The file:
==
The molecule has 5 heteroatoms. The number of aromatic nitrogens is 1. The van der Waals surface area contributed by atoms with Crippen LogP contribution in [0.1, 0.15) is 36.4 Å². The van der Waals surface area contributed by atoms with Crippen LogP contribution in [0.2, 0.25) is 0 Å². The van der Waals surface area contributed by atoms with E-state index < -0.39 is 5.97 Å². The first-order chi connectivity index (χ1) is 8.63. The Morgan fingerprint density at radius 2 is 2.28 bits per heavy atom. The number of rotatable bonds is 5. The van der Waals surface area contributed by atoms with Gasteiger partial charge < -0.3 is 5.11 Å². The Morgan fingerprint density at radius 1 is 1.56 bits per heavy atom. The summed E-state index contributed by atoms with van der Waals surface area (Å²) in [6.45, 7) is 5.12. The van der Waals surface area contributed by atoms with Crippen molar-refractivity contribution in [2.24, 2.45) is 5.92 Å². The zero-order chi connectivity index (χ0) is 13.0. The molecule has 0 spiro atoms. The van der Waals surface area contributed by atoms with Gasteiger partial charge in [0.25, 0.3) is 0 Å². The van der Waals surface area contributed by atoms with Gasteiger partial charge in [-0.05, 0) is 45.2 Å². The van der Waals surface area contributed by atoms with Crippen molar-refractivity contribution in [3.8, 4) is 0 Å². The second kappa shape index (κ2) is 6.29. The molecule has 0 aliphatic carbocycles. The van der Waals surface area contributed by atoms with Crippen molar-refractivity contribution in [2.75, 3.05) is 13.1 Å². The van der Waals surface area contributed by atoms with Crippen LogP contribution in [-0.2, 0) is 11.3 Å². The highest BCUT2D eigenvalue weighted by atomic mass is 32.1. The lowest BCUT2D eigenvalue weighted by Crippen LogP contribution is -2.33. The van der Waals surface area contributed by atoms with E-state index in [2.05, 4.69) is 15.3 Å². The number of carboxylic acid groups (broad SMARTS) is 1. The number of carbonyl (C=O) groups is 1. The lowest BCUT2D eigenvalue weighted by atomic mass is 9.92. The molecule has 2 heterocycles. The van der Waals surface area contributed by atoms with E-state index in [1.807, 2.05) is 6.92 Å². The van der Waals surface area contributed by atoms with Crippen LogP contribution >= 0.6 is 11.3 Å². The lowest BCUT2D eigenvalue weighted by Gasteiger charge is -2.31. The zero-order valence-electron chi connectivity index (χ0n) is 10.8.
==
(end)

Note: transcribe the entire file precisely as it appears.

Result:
The molecule has 5 heteroatoms. The number of aromatic nitrogens is 1. The van der Waals surface area contributed by atoms with Crippen LogP contribution in [0.1, 0.15) is 36.4 Å². The van der Waals surface area contributed by atoms with Crippen LogP contribution in [0.2, 0.25) is 0 Å². The van der Waals surface area contributed by atoms with E-state index < -0.39 is 5.97 Å². The first-order chi connectivity index (χ1) is 8.63. The Morgan fingerprint density at radius 2 is 2.28 bits per heavy atom. The number of rotatable bonds is 5. The van der Waals surface area contributed by atoms with Gasteiger partial charge < -0.3 is 5.11 Å². The Morgan fingerprint density at radius 1 is 1.56 bits per heavy atom. The summed E-state index contributed by atoms with van der Waals surface area (Å²) in [6.45, 7) is 5.12. The van der Waals surface area contributed by atoms with Crippen molar-refractivity contribution in [2.24, 2.45) is 5.92 Å². The zero-order chi connectivity index (χ0) is 13.0. The molecule has 0 spiro atoms. The van der Waals surface area contributed by atoms with Gasteiger partial charge in [0.25, 0.3) is 0 Å². The van der Waals surface area contributed by atoms with Gasteiger partial charge in [-0.05, 0) is 45.2 Å². The van der Waals surface area contributed by atoms with Crippen molar-refractivity contribution in [3.8, 4) is 0 Å². The second kappa shape index (κ2) is 6.29. The molecule has 0 aliphatic carbocycles. The van der Waals surface area contributed by atoms with Crippen molar-refractivity contribution in [2.75, 3.05) is 13.1 Å². The van der Waals surface area contributed by atoms with Crippen LogP contribution in [-0.2, 0) is 11.3 Å². The highest BCUT2D eigenvalue weighted by atomic mass is 32.1. The lowest BCUT2D eigenvalue weighted by Crippen LogP contribution is -2.33. The van der Waals surface area contributed by atoms with E-state index in [2.05, 4.69) is 15.3 Å². The number of carboxylic acid groups (broad SMARTS) is 1. The number of carbonyl (C=O) groups is 1. The lowest BCUT2D eigenvalue weighted by atomic mass is 9.92. The molecule has 2 heterocycles. The van der Waals surface area contributed by atoms with E-state index in [1.807, 2.05) is 6.92 Å². The van der Waals surface area contributed by atoms with Crippen LogP contribution >= 0.6 is 11.3 Å². The lowest BCUT2D eigenvalue weighted by Gasteiger charge is -2.31. The zero-order valence-electron chi connectivity index (χ0n) is 10.8.